The locals’ guide to Los Angeles

WT Writer
Jun 7, 2018
There’s no shortage of chic restaurants, bars and boutiques to explore in the City of Angels – in between doing yoga and sipping cold-pressed juices, of course  
Homme Depot founder Levi Sawyer shares his favourite sartorial haunts, from edgy boutiques to vintage markets.

American Rag Cie (as pictured above) (150 South La Brea Ave) is a true Los Angeles staple for both established ready-to-wear as well as some of the best vintage around. Here, you can find everything from Vivienne Westwood to Commes des Garçons. It also boasts a massive denim bar with an amazing curation of Japanese and American pieces and a killer shoe selection. It’s been my go-to for classic bowling shirts and Levi’s for over a decade. 

Maxfield is another famous LA boutique that’s known for all things luxury and of the moment (8825 Melrose Ave). The price tags are higher so it’s more of a special occasion shop with the best of runway and street-style brands like Gucci, Off White and Balenciaga. The space is ultra chic and located in the hip West Hollywood neighbourhood with endless food and bar options nearby. 

If I could have any shop at my fingertips at all times it would be Opening Ceremony LA (451 N La Cienega Blvd). The selection of emerging and established brands like Kenzo, Acne Studios, Sankuanz and Y/Project keeps me coming back every season. The store has a way of inspiring amazing street-style looks right off the runway. It helps that the merchandising is always colourful and quirky, an aesthetic that aligns with my own style. 

If you’re looking for affordable designer options or a last-minute holiday look then Wasteland will more than likely have what you need (7428 Melrose Ave). Known for resale and secondhand finds, it handpicks passed-down designer pieces and sells them at a more desirable price. Located off the trendy Melrose shopping district, it’s always a great spot to find a worn-in leather motorcycle jacket or a good pair of Saint Laurent boots. 


AAA, 2016 by Nancy Lupo at Hammer Museum’s Biennial Made in L.A. 2018


Anat Ebgi, owner of the eponymous Arts District gallery, shares her five favourite LA-style art immersions

The Mistake Room (1811 E. 20th Street) is a non-profit gallery located in a former garment factory in Downtown LA. Directed by César García, TMR is dedicated to the discovery of projects imagined by an international community of contemporary artists. This summer they will be screening films by Sky Hopinka and Karrabing Film collective, which examine indigenous histories though personal archives.

Hauser & Wirth (901 E 3rd St) spans an entire city block of LA’s Arts District, featuring works by local and global artists such as Louise Bourgeois and Mary Heilmann. This summer I’m particularly excited about the Larry Bell retrospective. A key West Coast Light and Space movement figure, it will include his original minimalist glass cubes.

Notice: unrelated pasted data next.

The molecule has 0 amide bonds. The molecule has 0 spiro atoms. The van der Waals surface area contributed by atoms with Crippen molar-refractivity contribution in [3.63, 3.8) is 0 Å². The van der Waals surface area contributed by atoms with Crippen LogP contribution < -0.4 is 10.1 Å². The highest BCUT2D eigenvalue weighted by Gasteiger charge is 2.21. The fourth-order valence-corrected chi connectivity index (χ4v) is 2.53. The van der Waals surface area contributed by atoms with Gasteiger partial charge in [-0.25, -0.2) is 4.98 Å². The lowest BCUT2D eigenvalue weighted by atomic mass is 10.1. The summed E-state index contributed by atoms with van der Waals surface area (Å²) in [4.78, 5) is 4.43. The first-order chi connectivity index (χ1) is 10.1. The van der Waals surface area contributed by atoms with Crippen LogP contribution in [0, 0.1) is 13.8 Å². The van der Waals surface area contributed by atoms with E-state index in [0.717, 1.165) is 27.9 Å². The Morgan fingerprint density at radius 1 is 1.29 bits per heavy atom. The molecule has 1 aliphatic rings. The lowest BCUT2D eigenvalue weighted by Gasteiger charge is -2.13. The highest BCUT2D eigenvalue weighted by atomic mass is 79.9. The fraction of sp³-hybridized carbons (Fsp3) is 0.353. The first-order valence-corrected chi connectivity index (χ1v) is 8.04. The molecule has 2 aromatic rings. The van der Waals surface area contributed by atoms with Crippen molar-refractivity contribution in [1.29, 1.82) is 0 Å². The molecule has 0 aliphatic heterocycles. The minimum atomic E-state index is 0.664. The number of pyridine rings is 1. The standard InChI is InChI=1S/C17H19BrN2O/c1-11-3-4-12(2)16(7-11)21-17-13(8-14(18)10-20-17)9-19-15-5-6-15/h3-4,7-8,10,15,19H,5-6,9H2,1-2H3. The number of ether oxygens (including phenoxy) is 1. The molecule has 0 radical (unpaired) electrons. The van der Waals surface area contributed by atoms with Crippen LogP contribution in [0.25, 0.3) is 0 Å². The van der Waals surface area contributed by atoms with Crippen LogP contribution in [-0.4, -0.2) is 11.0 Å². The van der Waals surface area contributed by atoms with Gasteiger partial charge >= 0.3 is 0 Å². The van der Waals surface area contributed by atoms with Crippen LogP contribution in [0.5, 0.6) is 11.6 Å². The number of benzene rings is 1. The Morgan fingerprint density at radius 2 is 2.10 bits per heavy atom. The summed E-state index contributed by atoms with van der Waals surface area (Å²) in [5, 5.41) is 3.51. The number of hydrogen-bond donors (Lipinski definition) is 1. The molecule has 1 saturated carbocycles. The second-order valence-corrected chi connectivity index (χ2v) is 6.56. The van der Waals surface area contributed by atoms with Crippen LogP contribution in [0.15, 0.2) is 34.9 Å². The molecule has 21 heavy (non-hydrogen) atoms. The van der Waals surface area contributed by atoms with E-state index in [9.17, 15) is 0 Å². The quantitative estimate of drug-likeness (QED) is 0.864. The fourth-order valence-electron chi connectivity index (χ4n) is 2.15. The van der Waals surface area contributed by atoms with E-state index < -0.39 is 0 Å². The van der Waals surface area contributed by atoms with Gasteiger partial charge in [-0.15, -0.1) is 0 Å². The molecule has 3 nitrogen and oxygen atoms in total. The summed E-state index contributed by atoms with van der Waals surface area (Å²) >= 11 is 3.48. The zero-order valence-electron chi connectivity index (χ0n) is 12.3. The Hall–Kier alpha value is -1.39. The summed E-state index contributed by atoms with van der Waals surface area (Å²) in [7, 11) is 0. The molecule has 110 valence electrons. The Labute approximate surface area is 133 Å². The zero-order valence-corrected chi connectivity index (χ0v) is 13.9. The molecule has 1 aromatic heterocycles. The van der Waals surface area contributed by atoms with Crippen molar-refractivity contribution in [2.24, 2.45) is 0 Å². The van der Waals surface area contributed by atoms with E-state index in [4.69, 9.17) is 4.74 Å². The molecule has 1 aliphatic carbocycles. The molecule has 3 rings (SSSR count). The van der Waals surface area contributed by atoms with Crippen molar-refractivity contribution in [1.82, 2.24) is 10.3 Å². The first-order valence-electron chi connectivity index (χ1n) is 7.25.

The Huntington Botanical Gardens in Pasadena (151 Oxford Rd, San Marino) is a gorgeous setting for a stroll through its one hundred acres of flora, especially the Japanese Garden and Desert Garden. A classic lunch at the Rose Garden Tea Room can be followed by a visit to the Huntington Library Art Collection, with its exquisite collection of 17th through to mid 20th-century European and American art. 

Every two years the Made in L.A. Biennial returns to the Hammer Museum (10899 Wilshire Blvd). An exciting showcase of LA based Californian artists, this year’s iteration (3 June to 2 September) includes works by landscape filmmaker James Benning and painter Celeste Dupuy-Spence. The exhibition is accompanied by a series of outdoor concerts, screenings and performances.

While most of the art world shuts down for the summer, Los Angeles is still quite active. Located on the main drag of La Cienega Boulevard, the galleries in The Culver City Arts District are a hotbed for great art viewing. It’s one of the rare areas in Los Angeles where you can park your car and walk to about a dozen excellent galleries on foot.

Flea market finds

The Rose Bowl Flea Market (1001 Rose Bowl Dr, Pasadena, is one of California’s best, with a
45-year history.

Chef, author and founder of Silverlake hotspot Sqirl, Jessica Koslow knows all the best places to go to taste the local culinary highs                                                                   

Rustic Canyon (photo by Rick Poon)


 What makes LA great is the diversity and uniqueness of the culinary landscape. The jade noodles from Sapp Coffee Shop (5183 Hollywood Blvd), the hickory burger at Apple Pan (10801 W Pico Blvd) and the koji’d meat at Shibumi (815 S Hill St) are just some of the dishes that bring the LA food scene to life. 

When I’m not working I find myself at Proof Bakery in Atwater Village (3156 Glendale Blvd). Baker Na Young Ma started this quaint and technically perfect bakery in 2010 and the canelés are the best I’ve had in the States.  

There are many chefs in this city that I respect and look up to. David Schlosser of Shibumi – a 40-seat Japanese restaurant in Downtown LA – is a gentle giant from Santa Monica whose food is deceptively simple yet nuanced. His vision as a chef resonates strongly with me. Suzanne Goin (Tavern/AOC/Lucques) has created a culinary empire in Los Angeles and I value her entrepreneurial manner. 

My go-to restaurants when I have visitors in town are: Rustic Canyon (1119 Wilshire Blvd, Santa Monica) where my friend chef Jeremy Fox is pushing boundaries in the kitchen. Located close to the water, Gjusta (320 Sunset Ave, Venice) offers clean, fresh food and smartly designed space. Lastly, Ori Menashe of Bestia opened his new restaurant, Bavel (500 Mateo St), in April and it’s a total slam hit. He offers a take on Middle Eastern food that’s so flavourful, you’ll wonder why shrimp, eggplant and even hummus has never tasted this good. 

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